Since starting diet treatment, this 4-year-old patient had only one episode of hypoglycaemia, vomiting, and myoglobinuria associated with a viral infection at 32 months. She has no signs of delayed development, neuropathy, muscle weakness or cardiomyopathy. Fundoscopic examination has been normal, although visual acuity as measured by visual evoked cortical potential (VECP) analysis is mildly diminished, suggesting early pigmentary retinopathy. Growth is appropriate with height at 10th to 25th centile, and weight at 25th and 50th centile.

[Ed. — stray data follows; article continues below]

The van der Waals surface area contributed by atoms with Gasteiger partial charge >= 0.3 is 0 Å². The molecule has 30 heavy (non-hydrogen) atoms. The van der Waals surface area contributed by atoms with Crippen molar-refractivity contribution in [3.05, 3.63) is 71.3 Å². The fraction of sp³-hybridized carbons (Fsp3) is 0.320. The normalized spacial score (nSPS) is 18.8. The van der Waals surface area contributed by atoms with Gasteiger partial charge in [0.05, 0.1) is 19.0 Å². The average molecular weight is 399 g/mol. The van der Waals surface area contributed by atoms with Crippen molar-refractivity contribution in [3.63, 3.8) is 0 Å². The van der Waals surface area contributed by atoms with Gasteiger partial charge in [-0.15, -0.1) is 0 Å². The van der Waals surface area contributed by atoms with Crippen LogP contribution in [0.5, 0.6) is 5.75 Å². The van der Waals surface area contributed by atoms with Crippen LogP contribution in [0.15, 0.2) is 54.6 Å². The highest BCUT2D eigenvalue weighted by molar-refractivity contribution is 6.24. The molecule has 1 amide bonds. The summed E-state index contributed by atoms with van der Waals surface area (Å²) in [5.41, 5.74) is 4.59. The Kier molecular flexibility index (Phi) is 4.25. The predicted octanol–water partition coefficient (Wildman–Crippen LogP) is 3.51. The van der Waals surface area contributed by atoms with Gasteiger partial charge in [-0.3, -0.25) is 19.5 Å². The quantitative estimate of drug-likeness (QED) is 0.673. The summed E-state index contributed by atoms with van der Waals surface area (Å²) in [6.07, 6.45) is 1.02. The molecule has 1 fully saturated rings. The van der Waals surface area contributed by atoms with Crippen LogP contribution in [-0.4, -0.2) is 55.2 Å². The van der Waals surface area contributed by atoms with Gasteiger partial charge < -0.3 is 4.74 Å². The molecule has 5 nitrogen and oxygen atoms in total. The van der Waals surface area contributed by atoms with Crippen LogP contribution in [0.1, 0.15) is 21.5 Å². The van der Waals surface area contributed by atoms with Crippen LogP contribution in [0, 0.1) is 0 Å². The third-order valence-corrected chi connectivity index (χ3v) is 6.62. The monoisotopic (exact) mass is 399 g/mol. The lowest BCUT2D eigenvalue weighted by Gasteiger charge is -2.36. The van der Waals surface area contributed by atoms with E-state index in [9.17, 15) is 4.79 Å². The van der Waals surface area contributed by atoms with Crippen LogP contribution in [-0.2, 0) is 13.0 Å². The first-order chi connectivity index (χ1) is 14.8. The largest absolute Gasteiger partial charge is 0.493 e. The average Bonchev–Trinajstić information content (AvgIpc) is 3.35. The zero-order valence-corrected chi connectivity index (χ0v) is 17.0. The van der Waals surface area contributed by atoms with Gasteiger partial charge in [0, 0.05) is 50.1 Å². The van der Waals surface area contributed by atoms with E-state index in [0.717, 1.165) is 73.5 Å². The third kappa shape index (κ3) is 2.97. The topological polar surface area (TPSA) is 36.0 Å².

To determine the effect of treatment on other patients with LCHADD, a survey was sent to 23 physicians who treat this disorder. Fourteen physicians returned a total of 19 surveys. The age of the 19 patients ranged from 10 months to 17.5 years. Average age of onset of symptoms was 8 months (range birth to 29 months). Average age at diagnosis was 25 months (range 1 month to 11 years). For all but two children, the diagnosis of LCHADD was established following one or more episodes of acute metabolic decompensation. In the remaining two patients, the diagnosis of LCHADD was entertained prior to onset of symptoms because of family history. All diagnoses were confirmed by enzyme analysis, and mutational analysis was complete for 10 patients. Of these 10 patients, 9 were either homozygous or heterozygous for the G1528C mutation. Eight of 19 mothers had symptoms of HELLP syndrome during the affected pregnancy.